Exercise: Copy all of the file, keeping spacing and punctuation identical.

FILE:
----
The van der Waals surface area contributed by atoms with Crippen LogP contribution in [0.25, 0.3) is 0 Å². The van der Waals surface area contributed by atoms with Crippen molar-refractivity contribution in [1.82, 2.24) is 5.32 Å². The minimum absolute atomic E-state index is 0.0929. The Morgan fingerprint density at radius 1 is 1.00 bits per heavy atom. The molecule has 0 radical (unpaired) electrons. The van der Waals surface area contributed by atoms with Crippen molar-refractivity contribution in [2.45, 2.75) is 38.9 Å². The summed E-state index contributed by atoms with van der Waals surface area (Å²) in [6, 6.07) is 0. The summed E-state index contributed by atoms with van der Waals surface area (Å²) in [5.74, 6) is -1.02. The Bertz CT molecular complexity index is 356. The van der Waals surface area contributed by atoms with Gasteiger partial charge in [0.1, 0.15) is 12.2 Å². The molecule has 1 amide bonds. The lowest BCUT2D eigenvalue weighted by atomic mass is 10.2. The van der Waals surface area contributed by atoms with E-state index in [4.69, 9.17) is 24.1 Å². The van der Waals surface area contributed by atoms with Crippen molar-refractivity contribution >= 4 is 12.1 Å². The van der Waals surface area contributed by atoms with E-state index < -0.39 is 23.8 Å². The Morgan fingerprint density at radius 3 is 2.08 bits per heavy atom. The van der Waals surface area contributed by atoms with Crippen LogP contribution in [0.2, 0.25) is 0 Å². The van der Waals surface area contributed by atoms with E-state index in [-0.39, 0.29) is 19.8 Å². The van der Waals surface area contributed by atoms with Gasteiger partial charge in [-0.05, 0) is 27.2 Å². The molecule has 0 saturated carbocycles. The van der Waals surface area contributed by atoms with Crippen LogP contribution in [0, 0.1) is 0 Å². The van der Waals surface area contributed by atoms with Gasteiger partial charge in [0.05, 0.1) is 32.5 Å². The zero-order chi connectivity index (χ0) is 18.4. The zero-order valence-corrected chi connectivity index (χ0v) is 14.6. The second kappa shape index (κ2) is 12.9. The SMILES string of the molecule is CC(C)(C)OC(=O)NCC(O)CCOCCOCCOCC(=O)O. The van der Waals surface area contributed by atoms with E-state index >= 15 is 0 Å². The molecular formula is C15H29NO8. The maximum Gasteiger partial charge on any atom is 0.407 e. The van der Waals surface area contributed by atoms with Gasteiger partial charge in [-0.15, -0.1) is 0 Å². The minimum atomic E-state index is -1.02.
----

The van der Waals surface area contributed by atoms with Crippen LogP contribution in [0.25, 0.3) is 0 Å². The van der Waals surface area contributed by atoms with Crippen molar-refractivity contribution in [1.82, 2.24) is 5.32 Å². The minimum absolute atomic E-state index is 0.0929. The Morgan fingerprint density at radius 1 is 1.00 bits per heavy atom. The molecule has 0 radical (unpaired) electrons. The van der Waals surface area contributed by atoms with Crippen molar-refractivity contribution in [2.45, 2.75) is 38.9 Å². The summed E-state index contributed by atoms with van der Waals surface area (Å²) in [6, 6.07) is 0. The summed E-state index contributed by atoms with van der Waals surface area (Å²) in [5.74, 6) is -1.02. The Bertz CT molecular complexity index is 356. The van der Waals surface area contributed by atoms with Gasteiger partial charge in [0.1, 0.15) is 12.2 Å². The molecule has 1 amide bonds. The lowest BCUT2D eigenvalue weighted by atomic mass is 10.2. The van der Waals surface area contributed by atoms with E-state index in [4.69, 9.17) is 24.1 Å². The van der Waals surface area contributed by atoms with Crippen molar-refractivity contribution >= 4 is 12.1 Å². The van der Waals surface area contributed by atoms with E-state index < -0.39 is 23.8 Å². The Morgan fingerprint density at radius 3 is 2.08 bits per heavy atom. The van der Waals surface area contributed by atoms with Crippen LogP contribution in [0.2, 0.25) is 0 Å². The van der Waals surface area contributed by atoms with E-state index in [-0.39, 0.29) is 19.8 Å². The van der Waals surface area contributed by atoms with Gasteiger partial charge in [-0.05, 0) is 27.2 Å². The molecule has 0 saturated carbocycles. The van der Waals surface area contributed by atoms with Crippen LogP contribution in [0, 0.1) is 0 Å². The van der Waals surface area contributed by atoms with Gasteiger partial charge in [0.05, 0.1) is 32.5 Å². The zero-order chi connectivity index (χ0) is 18.4. The zero-order valence-corrected chi connectivity index (χ0v) is 14.6. The second kappa shape index (κ2) is 12.9. The SMILES string of the molecule is CC(C)(C)OC(=O)NCC(O)CCOCCOCCOCC(=O)O. The van der Waals surface area contributed by atoms with E-state index >= 15 is 0 Å². The molecular formula is C15H29NO8. The maximum Gasteiger partial charge on any atom is 0.407 e. The van der Waals surface area contributed by atoms with Gasteiger partial charge in [-0.15, -0.1) is 0 Å². The minimum atomic E-state index is -1.02.